What is cyberbullying?
Cyberbullying is a form of bullying that occurs through electronic devices such as cell phones and computers. It can occur through social media sites, online games, text messages, forums, and other online means of communication.
We can define cyberbullying as behavior that includes making fun of, mistreating, sending hurtful comments to, harassing, and/or spreading false rumors about a victim. Cyberbullying can be carried out by a single person or a group of people who gang up on the victim or victims.
Although online bullying can affect pretty much anyone, this form of abuse is more common among young people, such as high school students or middle school students.
According to the Cyberbullying Research Center, cyberbullying behavior includes the following elements:
“Willful: The behavior has to be deliberate, not accidental.
Repeated: Bullying reflects a pattern of behavior, not just one isolated incident.
Harm: The target must perceive that harm was inflicted.
Computers, cell phones, and other electronic devices: This, of course, is what differentiates cyberbullying from traditional bullying.“
Forms of cyberbullying
Cyberbullying includes a wide range of behaviors. The most common forms include:
Catfishing includes the use of a false identity and deceptive online practices meant to hide the true identity of the perpetrator. A so-called catfish creates fake accounts, pretending they are someone else, typically someone attractive to their intended victim or victims.
The catfish will befriend their victim and, over time, form a relationship with them, often a romantic relationship. This may lead the victim to disclose sensitive information, which can then be used by the perpetrator. The intention is typically either to damage the victims’ reputation or exploit them financially.
Cyberstalking refers to the act of stalking someone online and can involve hacking, online harassment, online abuse, intimidation, and more. The perpetrator uses various sources, such as social media platforms, to learn as much personal or private information about the victim as possible.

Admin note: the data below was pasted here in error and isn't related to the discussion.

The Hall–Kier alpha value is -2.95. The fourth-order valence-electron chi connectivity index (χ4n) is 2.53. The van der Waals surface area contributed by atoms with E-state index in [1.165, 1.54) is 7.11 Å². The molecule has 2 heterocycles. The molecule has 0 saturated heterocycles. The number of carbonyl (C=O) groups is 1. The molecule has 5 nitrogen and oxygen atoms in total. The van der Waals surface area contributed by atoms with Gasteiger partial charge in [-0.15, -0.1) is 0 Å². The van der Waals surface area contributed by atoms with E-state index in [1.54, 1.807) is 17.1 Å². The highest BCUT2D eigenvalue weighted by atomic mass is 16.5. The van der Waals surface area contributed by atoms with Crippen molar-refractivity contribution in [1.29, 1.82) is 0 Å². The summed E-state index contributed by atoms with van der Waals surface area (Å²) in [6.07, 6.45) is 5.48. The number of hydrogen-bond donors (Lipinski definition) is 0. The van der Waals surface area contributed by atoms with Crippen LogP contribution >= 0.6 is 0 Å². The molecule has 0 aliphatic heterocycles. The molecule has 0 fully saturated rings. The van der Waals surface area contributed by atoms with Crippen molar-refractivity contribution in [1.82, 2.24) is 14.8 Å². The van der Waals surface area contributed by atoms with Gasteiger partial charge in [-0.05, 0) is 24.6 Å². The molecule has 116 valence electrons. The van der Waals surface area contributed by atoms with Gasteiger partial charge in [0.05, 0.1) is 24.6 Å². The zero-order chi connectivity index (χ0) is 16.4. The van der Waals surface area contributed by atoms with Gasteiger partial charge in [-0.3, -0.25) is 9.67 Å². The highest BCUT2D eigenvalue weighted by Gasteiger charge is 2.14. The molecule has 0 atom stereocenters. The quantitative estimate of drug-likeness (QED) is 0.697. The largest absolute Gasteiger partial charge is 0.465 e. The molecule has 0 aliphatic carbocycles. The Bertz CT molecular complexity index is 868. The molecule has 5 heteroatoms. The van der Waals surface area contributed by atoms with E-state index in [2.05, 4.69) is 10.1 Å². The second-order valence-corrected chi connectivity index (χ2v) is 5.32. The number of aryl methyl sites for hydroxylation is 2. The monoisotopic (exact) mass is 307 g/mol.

Cyberstalking is regulated by state and federal laws and is considered criminal behavior.
Doxxing occurs when a person publishes or disseminates sensitive or private information about their victim with malicious intent. This information may include videos and pictures, but also contact details, a home address, and even a Social Security number. The idea is ultimately to connect a real identity to an online one, against the victim’s will.
Exclusion can happen in real life, but also in the virtual world. Cyberbullies will purposefully exclude a person from online conversations, groups on gaming sites, forums, and more, solely to make the victim feel bad.
Fraping involves logging into the victims’ social media accounts, without their knowledge or consent, and posting embarrassing or inappropriate content. This way, the content is tied to the victims’ name and can damage their online reputation.
A cyberbully can create a fake online account, often on social networking sites, with the victim’s name. They will then share content, potentially inappropriate or embarrassing, without the knowledge or consent of the victim.